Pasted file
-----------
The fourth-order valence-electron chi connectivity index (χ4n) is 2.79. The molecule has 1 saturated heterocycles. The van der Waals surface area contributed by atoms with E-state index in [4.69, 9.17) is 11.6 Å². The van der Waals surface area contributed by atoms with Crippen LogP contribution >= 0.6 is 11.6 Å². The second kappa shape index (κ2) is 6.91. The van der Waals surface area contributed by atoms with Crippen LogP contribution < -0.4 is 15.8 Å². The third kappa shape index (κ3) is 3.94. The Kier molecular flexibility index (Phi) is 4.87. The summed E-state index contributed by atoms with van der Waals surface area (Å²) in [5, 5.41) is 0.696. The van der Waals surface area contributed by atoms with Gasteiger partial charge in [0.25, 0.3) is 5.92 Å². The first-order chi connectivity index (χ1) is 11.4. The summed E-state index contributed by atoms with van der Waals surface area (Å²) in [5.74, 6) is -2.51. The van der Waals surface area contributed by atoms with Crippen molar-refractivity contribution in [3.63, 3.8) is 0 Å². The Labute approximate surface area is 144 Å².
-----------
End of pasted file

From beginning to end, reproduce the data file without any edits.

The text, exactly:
The fourth-order valence-electron chi connectivity index (χ4n) is 2.79. The molecule has 1 saturated heterocycles. The van der Waals surface area contributed by atoms with E-state index in [4.69, 9.17) is 11.6 Å². The van der Waals surface area contributed by atoms with Crippen LogP contribution >= 0.6 is 11.6 Å². The second kappa shape index (κ2) is 6.91. The van der Waals surface area contributed by atoms with Crippen LogP contribution < -0.4 is 15.8 Å². The third kappa shape index (κ3) is 3.94. The Kier molecular flexibility index (Phi) is 4.87. The summed E-state index contributed by atoms with van der Waals surface area (Å²) in [5, 5.41) is 0.696. The van der Waals surface area contributed by atoms with Gasteiger partial charge in [0.25, 0.3) is 5.92 Å². The first-order chi connectivity index (χ1) is 11.4. The summed E-state index contributed by atoms with van der Waals surface area (Å²) in [5.74, 6) is -2.51. The van der Waals surface area contributed by atoms with Crippen molar-refractivity contribution in [3.63, 3.8) is 0 Å². The Labute approximate surface area is 144 Å².